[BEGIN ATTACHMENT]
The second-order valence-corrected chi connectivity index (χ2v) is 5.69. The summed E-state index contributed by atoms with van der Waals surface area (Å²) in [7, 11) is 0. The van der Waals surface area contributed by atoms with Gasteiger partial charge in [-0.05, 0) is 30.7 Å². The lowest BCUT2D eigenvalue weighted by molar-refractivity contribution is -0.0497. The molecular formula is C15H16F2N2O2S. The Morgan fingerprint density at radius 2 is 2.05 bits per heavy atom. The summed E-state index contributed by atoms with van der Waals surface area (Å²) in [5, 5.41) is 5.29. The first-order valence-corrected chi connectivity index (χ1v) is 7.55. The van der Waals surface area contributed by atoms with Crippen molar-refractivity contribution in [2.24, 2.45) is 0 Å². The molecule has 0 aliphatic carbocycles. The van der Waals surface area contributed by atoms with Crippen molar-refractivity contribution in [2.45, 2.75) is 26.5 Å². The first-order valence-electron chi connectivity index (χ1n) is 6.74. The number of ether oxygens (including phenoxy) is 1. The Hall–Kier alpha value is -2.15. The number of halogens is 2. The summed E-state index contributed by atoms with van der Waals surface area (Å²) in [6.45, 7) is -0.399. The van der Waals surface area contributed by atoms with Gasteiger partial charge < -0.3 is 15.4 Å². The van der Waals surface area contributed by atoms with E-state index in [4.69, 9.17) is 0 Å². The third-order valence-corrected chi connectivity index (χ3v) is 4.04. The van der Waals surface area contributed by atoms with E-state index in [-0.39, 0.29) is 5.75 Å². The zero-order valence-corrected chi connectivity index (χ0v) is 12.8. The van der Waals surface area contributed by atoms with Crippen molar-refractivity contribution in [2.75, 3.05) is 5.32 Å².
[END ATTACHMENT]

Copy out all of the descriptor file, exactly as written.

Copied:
The second-order valence-corrected chi connectivity index (χ2v) is 5.69. The summed E-state index contributed by atoms with van der Waals surface area (Å²) in [7, 11) is 0. The van der Waals surface area contributed by atoms with Gasteiger partial charge in [-0.05, 0) is 30.7 Å². The lowest BCUT2D eigenvalue weighted by molar-refractivity contribution is -0.0497. The molecular formula is C15H16F2N2O2S. The Morgan fingerprint density at radius 2 is 2.05 bits per heavy atom. The summed E-state index contributed by atoms with van der Waals surface area (Å²) in [5, 5.41) is 5.29. The first-order valence-corrected chi connectivity index (χ1v) is 7.55. The van der Waals surface area contributed by atoms with Crippen molar-refractivity contribution in [2.24, 2.45) is 0 Å². The molecule has 0 aliphatic carbocycles. The van der Waals surface area contributed by atoms with Crippen molar-refractivity contribution in [2.45, 2.75) is 26.5 Å². The first-order valence-electron chi connectivity index (χ1n) is 6.74. The number of ether oxygens (including phenoxy) is 1. The Hall–Kier alpha value is -2.15. The number of halogens is 2. The summed E-state index contributed by atoms with van der Waals surface area (Å²) in [6.45, 7) is -0.399. The van der Waals surface area contributed by atoms with Gasteiger partial charge < -0.3 is 15.4 Å². The van der Waals surface area contributed by atoms with E-state index in [4.69, 9.17) is 0 Å². The third-order valence-corrected chi connectivity index (χ3v) is 4.04. The van der Waals surface area contributed by atoms with E-state index in [-0.39, 0.29) is 5.75 Å². The zero-order valence-corrected chi connectivity index (χ0v) is 12.8. The van der Waals surface area contributed by atoms with Crippen molar-refractivity contribution in [2.75, 3.05) is 5.32 Å².